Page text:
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Report on Etna (Italy) — 7 September-13 September 2011

Smithsonian / US Geological Survey Weekly Volcanic Activity Report, 7 September-13 September 2011
Managing Editor: Sally Kuhn Sennert

Please cite this report as:

Global Volcanism Program, 2011. Report on Etna (Italy). In: Sennert, S K (ed.), Weekly Volcanic Activity Report, 7 September-13 September 2011. Smithsonian Institution and US Geological Survey.

Volcano Profile |  Weekly Report (7 September-13 September 2011)


Etna

Italy

37.748°N, 14.999°E; summit elev. 3295 m

All times are local (unless otherwise noted)


Sezione di Catania - Osservatorio Etneo reported that the thirteenth paroxysmal eruptive episode of 2011 took place at the New SE Crater of Etna on the morning of 8 September. Prior to the episode, a few emissions of ash from the New SE Crater occurred on 6 September. Sporadic, very weak Strombolian explosions from the crater started during the late evening on 7 September, and then continued in a subdued manner through the night.

On 8 September a series of ash emissions were followed by a rapid increase both in the intensity and frequency of Strombolian explosions. Loud detonations were audible across a vast sector of Etna's densely populated SE to E flanks. Simultaneously the volcanic tremor amplitude sharply increased and shifted from below the NE Crater toward the SE Crater. The Strombolian activity turned into a pulsating lava fountain, accompanied by increasing amounts of volcanic ash. Lava fountaining and ash emissions became more vigorous. Lava flowed through a deep breach in the E crater rim and along the fracture that had opened on the SE side of the cone during 29 August. The lava overflow was accompanied by repeated collapse and rockfalls from unstable portions of the cone in that area. Later brief periods of repeated emissions of brown ash mixed with white water vapor occurred from two or three vents on the N flank of the New SE Crater cone, in an area of the lava overflows from the N rim of the crater that had started shortly after the onset of the activity. The paroxysmal activity ceased in the evening and was followed by a series of progressively more passive ash emissions. Lava flows descended on the W slope of the Valle del Bove; expansion of the most advanced lava fronts continued for some time after feeding of the lava had ceased, mostly due to gravitational flow. Small active lava flows were observed for many hours after the cessation of the paroxysmal activity, remaining confined to the immediate vicinity of the crater.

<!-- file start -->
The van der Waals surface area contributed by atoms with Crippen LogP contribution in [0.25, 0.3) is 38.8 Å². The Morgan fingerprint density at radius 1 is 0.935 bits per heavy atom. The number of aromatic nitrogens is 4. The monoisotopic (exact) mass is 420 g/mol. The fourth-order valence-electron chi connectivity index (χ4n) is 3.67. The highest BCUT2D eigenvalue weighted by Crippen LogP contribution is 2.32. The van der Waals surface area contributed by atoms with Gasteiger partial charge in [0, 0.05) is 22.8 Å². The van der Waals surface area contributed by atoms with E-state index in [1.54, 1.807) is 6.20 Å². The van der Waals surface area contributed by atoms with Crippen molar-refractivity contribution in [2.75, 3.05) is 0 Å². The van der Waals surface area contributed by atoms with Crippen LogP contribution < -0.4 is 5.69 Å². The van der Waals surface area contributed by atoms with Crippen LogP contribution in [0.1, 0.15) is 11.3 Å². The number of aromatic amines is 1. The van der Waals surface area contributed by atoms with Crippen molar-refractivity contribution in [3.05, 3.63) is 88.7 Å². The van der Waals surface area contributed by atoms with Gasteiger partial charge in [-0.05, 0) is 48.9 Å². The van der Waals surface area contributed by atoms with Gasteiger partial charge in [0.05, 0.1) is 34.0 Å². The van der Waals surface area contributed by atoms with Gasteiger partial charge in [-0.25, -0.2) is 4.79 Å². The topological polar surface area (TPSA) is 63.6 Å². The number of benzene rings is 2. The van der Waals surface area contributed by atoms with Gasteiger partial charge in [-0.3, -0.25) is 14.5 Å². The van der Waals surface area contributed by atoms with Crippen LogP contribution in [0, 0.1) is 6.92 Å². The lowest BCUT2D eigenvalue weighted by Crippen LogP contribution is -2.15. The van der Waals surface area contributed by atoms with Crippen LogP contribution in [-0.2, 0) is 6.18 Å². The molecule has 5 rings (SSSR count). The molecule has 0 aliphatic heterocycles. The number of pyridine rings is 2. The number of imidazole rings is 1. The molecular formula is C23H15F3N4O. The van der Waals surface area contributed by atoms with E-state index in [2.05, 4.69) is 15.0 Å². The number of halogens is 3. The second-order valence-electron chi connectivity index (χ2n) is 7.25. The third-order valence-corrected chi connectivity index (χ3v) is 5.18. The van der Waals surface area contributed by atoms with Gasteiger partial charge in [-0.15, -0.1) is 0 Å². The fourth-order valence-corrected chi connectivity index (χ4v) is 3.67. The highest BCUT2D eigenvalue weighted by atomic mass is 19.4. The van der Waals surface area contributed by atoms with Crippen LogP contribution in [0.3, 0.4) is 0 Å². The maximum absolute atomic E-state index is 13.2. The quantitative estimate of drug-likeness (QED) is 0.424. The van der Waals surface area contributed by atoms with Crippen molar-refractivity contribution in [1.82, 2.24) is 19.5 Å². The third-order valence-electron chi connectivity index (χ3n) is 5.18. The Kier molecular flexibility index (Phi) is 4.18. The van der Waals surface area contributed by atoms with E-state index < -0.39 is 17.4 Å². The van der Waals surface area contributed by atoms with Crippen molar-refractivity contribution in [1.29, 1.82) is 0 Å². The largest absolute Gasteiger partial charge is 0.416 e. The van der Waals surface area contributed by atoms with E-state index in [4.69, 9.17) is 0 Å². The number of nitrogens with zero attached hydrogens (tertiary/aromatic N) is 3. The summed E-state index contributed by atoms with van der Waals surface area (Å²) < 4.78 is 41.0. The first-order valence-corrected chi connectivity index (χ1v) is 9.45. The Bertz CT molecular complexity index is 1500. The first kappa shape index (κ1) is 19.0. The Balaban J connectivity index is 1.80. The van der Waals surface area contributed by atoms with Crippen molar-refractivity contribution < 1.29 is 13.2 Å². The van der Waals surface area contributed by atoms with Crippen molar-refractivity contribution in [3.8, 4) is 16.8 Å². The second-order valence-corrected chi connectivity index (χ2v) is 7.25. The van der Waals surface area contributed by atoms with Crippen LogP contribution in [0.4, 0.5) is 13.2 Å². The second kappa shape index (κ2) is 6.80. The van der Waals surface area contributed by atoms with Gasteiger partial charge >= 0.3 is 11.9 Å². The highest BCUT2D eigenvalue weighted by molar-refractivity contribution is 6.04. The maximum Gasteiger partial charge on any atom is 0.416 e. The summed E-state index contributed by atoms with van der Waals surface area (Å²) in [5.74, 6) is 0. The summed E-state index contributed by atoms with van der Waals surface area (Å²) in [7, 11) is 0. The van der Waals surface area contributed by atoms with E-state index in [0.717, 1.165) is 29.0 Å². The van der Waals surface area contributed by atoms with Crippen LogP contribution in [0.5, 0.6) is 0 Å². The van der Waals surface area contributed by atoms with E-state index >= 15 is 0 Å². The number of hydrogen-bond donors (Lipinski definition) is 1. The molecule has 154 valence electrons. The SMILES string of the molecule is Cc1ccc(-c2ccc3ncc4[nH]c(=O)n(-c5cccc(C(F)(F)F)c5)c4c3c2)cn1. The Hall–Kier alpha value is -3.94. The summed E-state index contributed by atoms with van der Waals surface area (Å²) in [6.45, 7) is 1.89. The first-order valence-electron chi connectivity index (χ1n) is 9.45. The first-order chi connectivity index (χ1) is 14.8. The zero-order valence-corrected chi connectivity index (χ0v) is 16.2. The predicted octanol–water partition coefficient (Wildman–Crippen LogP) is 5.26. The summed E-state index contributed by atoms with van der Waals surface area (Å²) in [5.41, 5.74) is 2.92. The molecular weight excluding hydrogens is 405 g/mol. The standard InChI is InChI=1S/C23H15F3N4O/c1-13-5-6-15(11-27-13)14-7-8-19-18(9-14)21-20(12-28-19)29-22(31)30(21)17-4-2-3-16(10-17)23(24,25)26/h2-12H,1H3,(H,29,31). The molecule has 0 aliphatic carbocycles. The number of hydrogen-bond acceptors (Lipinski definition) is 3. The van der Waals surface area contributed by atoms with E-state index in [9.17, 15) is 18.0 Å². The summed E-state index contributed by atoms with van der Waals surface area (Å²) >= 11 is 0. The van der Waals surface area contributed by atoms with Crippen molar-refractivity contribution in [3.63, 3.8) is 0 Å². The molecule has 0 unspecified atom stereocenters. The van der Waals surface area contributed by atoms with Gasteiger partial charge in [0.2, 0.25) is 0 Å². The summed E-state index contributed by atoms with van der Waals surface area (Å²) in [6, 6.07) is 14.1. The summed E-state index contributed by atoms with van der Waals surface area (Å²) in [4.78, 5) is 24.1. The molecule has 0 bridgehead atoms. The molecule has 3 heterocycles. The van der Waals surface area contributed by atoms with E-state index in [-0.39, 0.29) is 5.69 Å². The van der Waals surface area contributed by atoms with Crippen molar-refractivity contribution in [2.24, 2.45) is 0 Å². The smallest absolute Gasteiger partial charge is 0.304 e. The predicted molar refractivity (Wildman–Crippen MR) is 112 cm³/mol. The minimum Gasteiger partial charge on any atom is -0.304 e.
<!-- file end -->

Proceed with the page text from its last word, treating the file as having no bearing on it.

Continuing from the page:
The pyroclastic cone that grew around the New SE Crater during the recent series of eruptive episodes had undergone significant morphological changes. The S and N crater rims had further increased in height, whereas degradation and mass wasting on the SE flank had become more conspicuous. A large chunk of rock on the lower SE flank was rotated and uplifted, forming a steep-sided "spine" about 20-30 m tall, with locally vertical and sub-vertical flanks.

Geologic Background. Mount Etna, towering above Catania, Sicily's second largest city, has one of the world's longest documented records of historical volcanism, dating back to 1500 BCE. Historical lava flows of basaltic composition cover much of the surface of this massive volcano, whose edifice is the highest and most voluminous in Italy. The Mongibello stratovolcano, truncated by several small calderas, was constructed during the late Pleistocene and Holocene over an older shield volcano. The most prominent morphological feature of Etna is the Valle del Bove, a 5 x 10 km horseshoe-shaped caldera open to the east. Two styles of eruptive activity typically occur, sometimes simultaneously. Persistent explosive eruptions, sometimes with minor lava emissions, take place from one or more summit craters. Flank vents, typically with higher effusion rates, are less frequently active and originate from fissures that open progressively downward from near the summit (usually accompanied by Strombolian eruptions at the upper end). Cinder cones are commonly constructed over the vents of lower-flank lava flows. Lava flows extend to the foot of the volcano on all sides and have reached the sea over a broad area on the SE flank.

Source: Sezione di Catania - Osservatorio Etneo (INGV)